We were discussing the possible effect of increased broadband access to the Internet on bandwidth use in a different thread. I went away and did some research.
One of my Internet connections is supplied by ja.net who have been providing broadband access for UK universities and research establishments for many years.
One of their network adminstrators told me:
My best guess, from investigating
incidents that have shown up as a result of international charging, is that
the average user in an office or teaching lab behaves rather like the
average user elsewhere, only more so ... more files, more often.
Where behaviour does appear to change is where institutions wire up
student bedrooms. In this case, the existence of a connection that is
both always-on, and in the privacy of one's own room, has led to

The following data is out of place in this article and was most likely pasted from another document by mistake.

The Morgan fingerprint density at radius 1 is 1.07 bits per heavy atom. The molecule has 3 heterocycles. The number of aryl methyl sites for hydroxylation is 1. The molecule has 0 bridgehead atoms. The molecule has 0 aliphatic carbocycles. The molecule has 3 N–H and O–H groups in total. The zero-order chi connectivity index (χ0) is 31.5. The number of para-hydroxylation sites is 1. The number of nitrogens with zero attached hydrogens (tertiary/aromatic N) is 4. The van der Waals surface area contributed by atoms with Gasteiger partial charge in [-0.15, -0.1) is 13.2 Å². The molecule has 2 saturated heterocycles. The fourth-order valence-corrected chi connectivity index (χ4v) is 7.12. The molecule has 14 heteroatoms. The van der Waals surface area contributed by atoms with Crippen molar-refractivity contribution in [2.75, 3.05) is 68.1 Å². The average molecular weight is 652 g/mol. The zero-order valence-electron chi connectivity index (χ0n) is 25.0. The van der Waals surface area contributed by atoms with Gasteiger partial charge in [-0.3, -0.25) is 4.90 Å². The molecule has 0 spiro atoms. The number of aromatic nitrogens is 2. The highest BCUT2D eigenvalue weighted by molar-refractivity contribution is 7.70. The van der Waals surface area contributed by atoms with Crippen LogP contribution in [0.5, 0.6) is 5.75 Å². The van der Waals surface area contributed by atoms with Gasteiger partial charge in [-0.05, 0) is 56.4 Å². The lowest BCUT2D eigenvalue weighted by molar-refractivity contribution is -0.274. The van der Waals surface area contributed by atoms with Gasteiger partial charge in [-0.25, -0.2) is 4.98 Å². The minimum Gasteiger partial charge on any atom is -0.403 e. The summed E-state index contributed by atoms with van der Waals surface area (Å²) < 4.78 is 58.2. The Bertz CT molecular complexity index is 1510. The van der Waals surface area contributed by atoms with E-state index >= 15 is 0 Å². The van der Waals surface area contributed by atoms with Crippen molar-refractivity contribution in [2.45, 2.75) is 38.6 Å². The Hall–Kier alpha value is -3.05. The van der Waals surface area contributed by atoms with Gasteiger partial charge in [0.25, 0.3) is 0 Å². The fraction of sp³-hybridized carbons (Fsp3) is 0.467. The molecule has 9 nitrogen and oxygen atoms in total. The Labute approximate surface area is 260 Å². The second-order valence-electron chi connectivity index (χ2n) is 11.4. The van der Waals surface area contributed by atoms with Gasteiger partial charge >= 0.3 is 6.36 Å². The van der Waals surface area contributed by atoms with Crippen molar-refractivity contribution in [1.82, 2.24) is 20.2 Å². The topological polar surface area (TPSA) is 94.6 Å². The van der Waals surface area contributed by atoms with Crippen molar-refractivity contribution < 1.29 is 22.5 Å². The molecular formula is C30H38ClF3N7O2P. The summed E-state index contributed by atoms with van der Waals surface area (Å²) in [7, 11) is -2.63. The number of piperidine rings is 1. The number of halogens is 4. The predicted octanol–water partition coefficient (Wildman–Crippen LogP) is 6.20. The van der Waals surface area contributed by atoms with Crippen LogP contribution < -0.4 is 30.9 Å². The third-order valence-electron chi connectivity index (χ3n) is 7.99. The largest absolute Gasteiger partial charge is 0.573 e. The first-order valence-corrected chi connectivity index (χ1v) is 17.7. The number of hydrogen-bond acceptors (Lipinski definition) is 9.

incidents of behaviour that would never have occurred in an open office
(or most likely on a metered dial-up connection), such as running
servers for music/pirated software, or leaving adult online video channels
running for hours on end.
Thus it may be the case the biggest impact from broadband access to the home
such as ADSL will come not from the peak bandwidth increase, but from
the sustained use that becomes possible with unmetered always-on access.
This evidence is purely anecdotal but it does back up the projection that hosting plans with inclusive bandwidth will get more expensive, unless telecom prices comed down, because more of that bandwidth allocation will be getting used.